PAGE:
Clearly my Shatner love comes from watching James T. Kirk all these years. I can’t bring myself to watch “Boston Legal,” despite many well-meaning recommendations, because I have never gotten into the current Fat Elvis phase of Shatner’s career. (Also, “Boston Legal” has two strikes against it already because a) it is a lawyer show and b) I was over David E. Kelley by about 1999.)
As Kirk, Shatner was a great cheerleader for both “Star Trek” the show and Star Trek the way of life. It’s a cliché to say he made it look easy, but not only did he do that, he made it look fun. Kirk’s love for the Enterprise grew in large part out of its representation of his own youth, vigor, and station in life, and Shatner brought that love to life very naturally. Therefore, when Star Trek acknowledged its metafictional aspects in the Kirk-centered movies (including Star Trek Generations), Shatner let Kirk stand in for the fans in a way that the more “realistic” Modern Trek characters couldn’t. As Shatner grew old with Kirk, he made it okay for the fans to grow old with Kirk too.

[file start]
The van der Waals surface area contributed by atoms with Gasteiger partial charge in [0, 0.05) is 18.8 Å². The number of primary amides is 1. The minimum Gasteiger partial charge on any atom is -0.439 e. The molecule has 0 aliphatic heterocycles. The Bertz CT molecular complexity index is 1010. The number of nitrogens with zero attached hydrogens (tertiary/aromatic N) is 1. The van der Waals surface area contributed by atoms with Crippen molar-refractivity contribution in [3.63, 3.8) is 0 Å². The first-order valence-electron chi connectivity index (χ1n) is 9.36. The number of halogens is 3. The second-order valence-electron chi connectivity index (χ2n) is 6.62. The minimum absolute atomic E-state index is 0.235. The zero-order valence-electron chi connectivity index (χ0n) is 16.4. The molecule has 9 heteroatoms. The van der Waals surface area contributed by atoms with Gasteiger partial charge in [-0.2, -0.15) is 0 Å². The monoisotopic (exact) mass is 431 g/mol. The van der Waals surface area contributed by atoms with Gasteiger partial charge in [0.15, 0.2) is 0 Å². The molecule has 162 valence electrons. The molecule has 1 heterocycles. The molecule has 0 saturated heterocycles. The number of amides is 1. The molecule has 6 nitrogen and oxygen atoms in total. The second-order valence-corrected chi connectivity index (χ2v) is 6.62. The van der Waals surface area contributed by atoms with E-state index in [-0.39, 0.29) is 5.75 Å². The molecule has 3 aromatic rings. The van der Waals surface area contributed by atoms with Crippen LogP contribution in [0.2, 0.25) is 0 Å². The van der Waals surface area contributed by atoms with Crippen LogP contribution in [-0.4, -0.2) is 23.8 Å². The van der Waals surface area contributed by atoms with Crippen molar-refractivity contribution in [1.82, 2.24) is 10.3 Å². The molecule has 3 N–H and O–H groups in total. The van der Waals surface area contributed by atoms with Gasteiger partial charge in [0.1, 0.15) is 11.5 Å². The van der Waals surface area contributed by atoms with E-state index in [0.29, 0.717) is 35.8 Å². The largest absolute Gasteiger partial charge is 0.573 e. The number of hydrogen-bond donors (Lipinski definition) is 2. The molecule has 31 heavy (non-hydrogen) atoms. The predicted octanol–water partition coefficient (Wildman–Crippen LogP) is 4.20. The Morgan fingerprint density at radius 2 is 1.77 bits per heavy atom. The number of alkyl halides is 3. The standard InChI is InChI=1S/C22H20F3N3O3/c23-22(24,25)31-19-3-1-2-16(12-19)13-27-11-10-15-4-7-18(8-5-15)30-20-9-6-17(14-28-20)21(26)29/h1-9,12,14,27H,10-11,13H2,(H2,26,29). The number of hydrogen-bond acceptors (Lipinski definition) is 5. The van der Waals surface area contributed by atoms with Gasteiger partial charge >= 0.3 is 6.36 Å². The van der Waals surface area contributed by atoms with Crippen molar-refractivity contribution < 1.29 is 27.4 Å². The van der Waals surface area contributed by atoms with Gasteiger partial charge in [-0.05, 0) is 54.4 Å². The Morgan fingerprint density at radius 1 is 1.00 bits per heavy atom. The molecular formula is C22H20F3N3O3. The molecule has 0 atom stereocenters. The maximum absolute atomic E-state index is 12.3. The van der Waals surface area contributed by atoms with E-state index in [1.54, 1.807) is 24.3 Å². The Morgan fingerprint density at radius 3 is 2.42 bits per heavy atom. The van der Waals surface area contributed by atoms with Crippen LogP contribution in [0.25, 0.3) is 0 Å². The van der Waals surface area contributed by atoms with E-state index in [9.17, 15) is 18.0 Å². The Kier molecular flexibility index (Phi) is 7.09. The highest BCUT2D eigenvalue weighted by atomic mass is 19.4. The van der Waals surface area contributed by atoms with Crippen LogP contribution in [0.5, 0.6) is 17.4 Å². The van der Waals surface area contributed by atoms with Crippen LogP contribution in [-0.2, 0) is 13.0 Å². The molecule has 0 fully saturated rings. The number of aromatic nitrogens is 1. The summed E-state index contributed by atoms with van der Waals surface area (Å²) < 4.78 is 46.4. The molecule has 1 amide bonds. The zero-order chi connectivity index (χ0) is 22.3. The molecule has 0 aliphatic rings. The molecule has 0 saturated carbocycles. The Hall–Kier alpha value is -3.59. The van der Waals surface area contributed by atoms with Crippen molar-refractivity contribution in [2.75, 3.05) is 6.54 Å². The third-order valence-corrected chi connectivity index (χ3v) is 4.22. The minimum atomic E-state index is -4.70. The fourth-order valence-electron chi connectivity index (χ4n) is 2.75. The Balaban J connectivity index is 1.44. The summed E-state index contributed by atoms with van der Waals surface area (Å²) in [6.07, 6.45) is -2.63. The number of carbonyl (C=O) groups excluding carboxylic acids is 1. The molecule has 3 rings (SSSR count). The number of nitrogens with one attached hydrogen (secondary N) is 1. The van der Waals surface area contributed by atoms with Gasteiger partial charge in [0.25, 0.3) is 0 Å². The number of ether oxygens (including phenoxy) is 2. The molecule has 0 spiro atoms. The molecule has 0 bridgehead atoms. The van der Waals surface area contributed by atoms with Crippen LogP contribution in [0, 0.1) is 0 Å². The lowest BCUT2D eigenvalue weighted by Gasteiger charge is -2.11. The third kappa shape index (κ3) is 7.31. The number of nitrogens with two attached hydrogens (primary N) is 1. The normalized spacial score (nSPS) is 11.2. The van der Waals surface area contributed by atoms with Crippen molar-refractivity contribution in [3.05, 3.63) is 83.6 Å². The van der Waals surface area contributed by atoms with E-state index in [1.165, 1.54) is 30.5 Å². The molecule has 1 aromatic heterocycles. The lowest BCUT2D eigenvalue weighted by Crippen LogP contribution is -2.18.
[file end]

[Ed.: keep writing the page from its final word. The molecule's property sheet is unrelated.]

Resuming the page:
Of course, that made his “get a life!” moments doubly effective, because here was the guy who had to look longingly at a blue screen and convince us was his beloved starship, telling the fans to grow the hell up. I can’t blame him, mind you; any actor so identified with a role must either really love it or really resent it after twenty years, and I’m glad Shatner found Denny Crane after years of just Kirk.
Still, I hope he’ll forgive me for my choosing to focus only on the one thing.
And at the risk of getting too geeky, with Leonard Nimoy’s 76th coming up on Monday, I wonder if there shouldn’t be a kind of President’s Day-esque amalgamated holiday….